How to potty train your toddler – the potty training hacks you need to know

Want to know how to potty train your toddler but absolutely dreading this whole phase? Then you’ve come to the right place.

Let’s face it, potty training is nobody’s idea of a good time and you are going to be stuck indoors for a few days straight once you crack on with it but when done at the right time (somewhere between 18months and 3 years is usual) with a healthy toddler who is ready, you can definitely get potty training all wrapped up in just a few (long) days.

Anyway, let’s crack on shall we because we are all busy and quite frankly nobody wants to spend more time than necessary talking about the bowel habits of tiny folk.

How to potty train your toddler

Think your toddler is ready to potty train but absolutely dreading this stage? Don't! It's really very simple and I'm going to show you exactly how to have your toddler potty trained in just three days

#1 Recognise the signs that your toddler is ready

Some of the most common signs are:

  • Pulling at a wet or dirty nappy
  • Telling you that they’ve done a wee or poo
  • Hiding when they need a poo
  • Dry nappies – ie, they can hold it for longer periods of time
  • Talking about or interest in using the potty or other people going to the toilet
  • Bladder control – if they can confidently walk up and down the stairs then apparently bladder control is likely to be ready (weird but true)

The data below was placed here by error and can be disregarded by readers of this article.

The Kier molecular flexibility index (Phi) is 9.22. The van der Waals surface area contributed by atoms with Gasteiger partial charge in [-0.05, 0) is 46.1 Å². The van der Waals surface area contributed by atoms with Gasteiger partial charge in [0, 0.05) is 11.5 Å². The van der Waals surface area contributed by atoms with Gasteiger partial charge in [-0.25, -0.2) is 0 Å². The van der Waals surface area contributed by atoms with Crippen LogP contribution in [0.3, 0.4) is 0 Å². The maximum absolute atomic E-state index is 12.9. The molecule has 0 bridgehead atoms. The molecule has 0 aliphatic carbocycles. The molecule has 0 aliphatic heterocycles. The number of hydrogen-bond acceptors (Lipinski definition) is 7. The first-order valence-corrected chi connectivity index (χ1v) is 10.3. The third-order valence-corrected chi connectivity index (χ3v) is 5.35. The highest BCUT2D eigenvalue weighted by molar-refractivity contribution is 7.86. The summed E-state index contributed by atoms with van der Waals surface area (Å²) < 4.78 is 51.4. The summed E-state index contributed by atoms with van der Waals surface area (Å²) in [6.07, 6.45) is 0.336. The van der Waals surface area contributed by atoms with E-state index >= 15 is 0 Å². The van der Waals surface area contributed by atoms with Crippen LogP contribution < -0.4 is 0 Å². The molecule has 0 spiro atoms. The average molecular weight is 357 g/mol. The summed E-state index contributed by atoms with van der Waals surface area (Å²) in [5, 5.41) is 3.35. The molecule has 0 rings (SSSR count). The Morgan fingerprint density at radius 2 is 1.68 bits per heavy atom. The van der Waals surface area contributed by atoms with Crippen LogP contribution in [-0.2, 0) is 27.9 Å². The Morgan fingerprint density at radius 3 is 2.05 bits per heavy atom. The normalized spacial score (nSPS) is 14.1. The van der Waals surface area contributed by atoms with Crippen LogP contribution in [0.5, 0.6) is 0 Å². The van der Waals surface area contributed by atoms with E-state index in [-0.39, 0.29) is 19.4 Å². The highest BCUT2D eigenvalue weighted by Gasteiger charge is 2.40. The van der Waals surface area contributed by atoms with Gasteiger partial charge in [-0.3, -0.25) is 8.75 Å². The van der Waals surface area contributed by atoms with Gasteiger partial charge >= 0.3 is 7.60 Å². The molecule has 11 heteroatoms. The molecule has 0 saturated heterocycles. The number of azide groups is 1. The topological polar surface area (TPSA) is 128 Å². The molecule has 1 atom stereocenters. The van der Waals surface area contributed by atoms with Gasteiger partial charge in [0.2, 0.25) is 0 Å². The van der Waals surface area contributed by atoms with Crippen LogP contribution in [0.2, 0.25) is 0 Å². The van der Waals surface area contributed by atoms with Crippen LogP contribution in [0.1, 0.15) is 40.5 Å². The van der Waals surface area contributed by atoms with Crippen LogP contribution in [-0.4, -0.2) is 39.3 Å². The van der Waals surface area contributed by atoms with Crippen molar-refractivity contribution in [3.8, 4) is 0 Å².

• A level of independence and desire to please – this will make the whole process a lot easier

Being sure that they are ready is probably the most important step in the whole process. Do not be guilt-tripped into pushing them to do it earlier than necessary because your mother had you and all your sibling’s potty trained by 16months old. *eye rolls*

Use your mother’s instinct – you know your child best.

#2 Take your toddler to the toilet with you

Part of getting a toddler interested is by showing them what to do. Build up to potty training by getting them used to going into the bathroom. Having a little audience asking just what is that smell / noise / face pulling each time you go to the bathroom should be the norm at this stage. Get used to talking about it in a positive way and simply explain that big girls / boys do their wee’s and poo’s on the toilet. Tell them that they will do that too when they are a big girl / boy and always use positive language for discussing toilet behaviour.